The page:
Exhibit turns focus on ghost town of Gilman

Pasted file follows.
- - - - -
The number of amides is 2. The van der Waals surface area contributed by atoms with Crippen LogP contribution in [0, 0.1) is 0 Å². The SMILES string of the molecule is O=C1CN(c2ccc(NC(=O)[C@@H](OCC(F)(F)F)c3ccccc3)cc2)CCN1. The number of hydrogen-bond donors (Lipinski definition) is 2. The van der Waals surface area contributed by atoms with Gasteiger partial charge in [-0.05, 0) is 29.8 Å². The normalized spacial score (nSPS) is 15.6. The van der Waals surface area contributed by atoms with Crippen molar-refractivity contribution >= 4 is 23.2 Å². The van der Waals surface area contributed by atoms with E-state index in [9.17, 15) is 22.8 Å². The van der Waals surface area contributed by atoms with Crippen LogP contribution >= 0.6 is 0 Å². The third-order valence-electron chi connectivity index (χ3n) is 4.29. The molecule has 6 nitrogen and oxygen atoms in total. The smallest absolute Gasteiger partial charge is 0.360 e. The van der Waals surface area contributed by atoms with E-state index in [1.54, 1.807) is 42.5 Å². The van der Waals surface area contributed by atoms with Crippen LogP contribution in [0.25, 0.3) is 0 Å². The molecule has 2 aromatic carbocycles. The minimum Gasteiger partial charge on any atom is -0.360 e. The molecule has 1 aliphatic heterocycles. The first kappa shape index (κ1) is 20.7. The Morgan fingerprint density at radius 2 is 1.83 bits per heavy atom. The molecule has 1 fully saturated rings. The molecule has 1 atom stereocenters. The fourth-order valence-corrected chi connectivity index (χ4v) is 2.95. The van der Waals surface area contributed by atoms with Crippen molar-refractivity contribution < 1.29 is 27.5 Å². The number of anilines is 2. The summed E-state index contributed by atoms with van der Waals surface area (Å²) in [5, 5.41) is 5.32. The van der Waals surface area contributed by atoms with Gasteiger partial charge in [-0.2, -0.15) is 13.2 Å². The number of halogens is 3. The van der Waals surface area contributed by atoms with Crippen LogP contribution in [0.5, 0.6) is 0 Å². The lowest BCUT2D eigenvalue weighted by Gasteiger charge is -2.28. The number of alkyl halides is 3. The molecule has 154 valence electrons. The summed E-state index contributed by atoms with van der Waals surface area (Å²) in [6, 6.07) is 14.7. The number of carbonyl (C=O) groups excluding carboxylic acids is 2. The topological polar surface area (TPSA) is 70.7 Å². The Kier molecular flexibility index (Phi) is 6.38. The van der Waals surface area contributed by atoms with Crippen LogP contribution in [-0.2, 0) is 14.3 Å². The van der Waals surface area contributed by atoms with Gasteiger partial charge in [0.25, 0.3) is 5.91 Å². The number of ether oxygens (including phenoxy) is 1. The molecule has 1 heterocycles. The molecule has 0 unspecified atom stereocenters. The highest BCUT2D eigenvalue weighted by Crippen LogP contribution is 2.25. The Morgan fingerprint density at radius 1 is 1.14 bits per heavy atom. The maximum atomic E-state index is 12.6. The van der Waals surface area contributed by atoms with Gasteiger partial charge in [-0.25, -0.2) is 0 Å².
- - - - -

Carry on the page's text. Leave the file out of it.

If only Google could make it true, Gilman would be a booming town full of singles and real estate agents. A Google search for “Gilman, Colorado” turns up Web sites that promise: “Find your date on DataDate – the No. 1 dating site for single men and women from Gilman, Colorado.”Another promises: “Gilman Colorado’s top real estate professionals; based on experience and accomplishments. We screen – you decide!”But a click inside either of these sites leads you closer to the truth. “Dear Visitor, Unfortunately a Gilman, Colorado real estate professional has not been assigned,” said the real estate site. Inside ghosttowns.com, however, you learn the whole truth. Gilman was a zinc and lead mining town; it sits along Highway 24 in Eagle County. It thrived into the 1950s, and was once home to as many as 2,000 people. But eventually, according to popular legend, the mines polluted the drinking water so badly that no one could live in Gilman, and the whole town had to be abandoned in 1984.”It’s really hard to find information on (Gilman),” said Scot Gerdes, a Glenwood Springs photographer who has visited the town.What Gerdes has been able to learn is that Gilman was always a mining company town, never public, but was complete with an infirmary, general store and bowling alley. It’s true, Gerdes said, that water contamination played a role in the town’s abandonment, but mostly, the mines weren’t profitable anymore. But for Gerdes, the reason that Gilman’s buildings were abandoned isn’t important; what is important is that they were. Gerdes has been drawn to vacant buildings since he photographed his grandparents’ old farm house in Minnesota. “I’ve been taking pictures of old abandoned buildings for years,” said Gerdes. “I’ve never seen any place that had colors like this, though.”Gerdes photographed the doorways and rooms of houses in Gilman, sunlight making the Easter egg-colored walls even brighter. From purple to peach, each home’s rooms were different colors, and none were white. The colors, Gerdes speculated, give some insights into who lived in the houses. “The guys that worked the mine were under ground every day,” Gerdes said. “They probably wanted the color.”Whatever the reason for the color in Gilman’s houses, they did allow Gerdes to create some photographs called “Portals in Time.”Gerdes’ photographs, along with the photographs from other Colorado Mountain College professional photography faculty and staff, make up the show “On Focus,” which opened last week. The show features work from Buck Mills, Lindsey Constance, Jim Elliot, Joe Swift and Klaus Kocher. Elliot graduated from CMC’s photo program nearly 25 ago, while Gerdes, Swift and Constance all graduated from the program in the last 10 years. The photos range in focus from travel shots of hippopotamus in Africa to architecture in Scotland to commercial shots for Coors beer. The show opens Friday evening.
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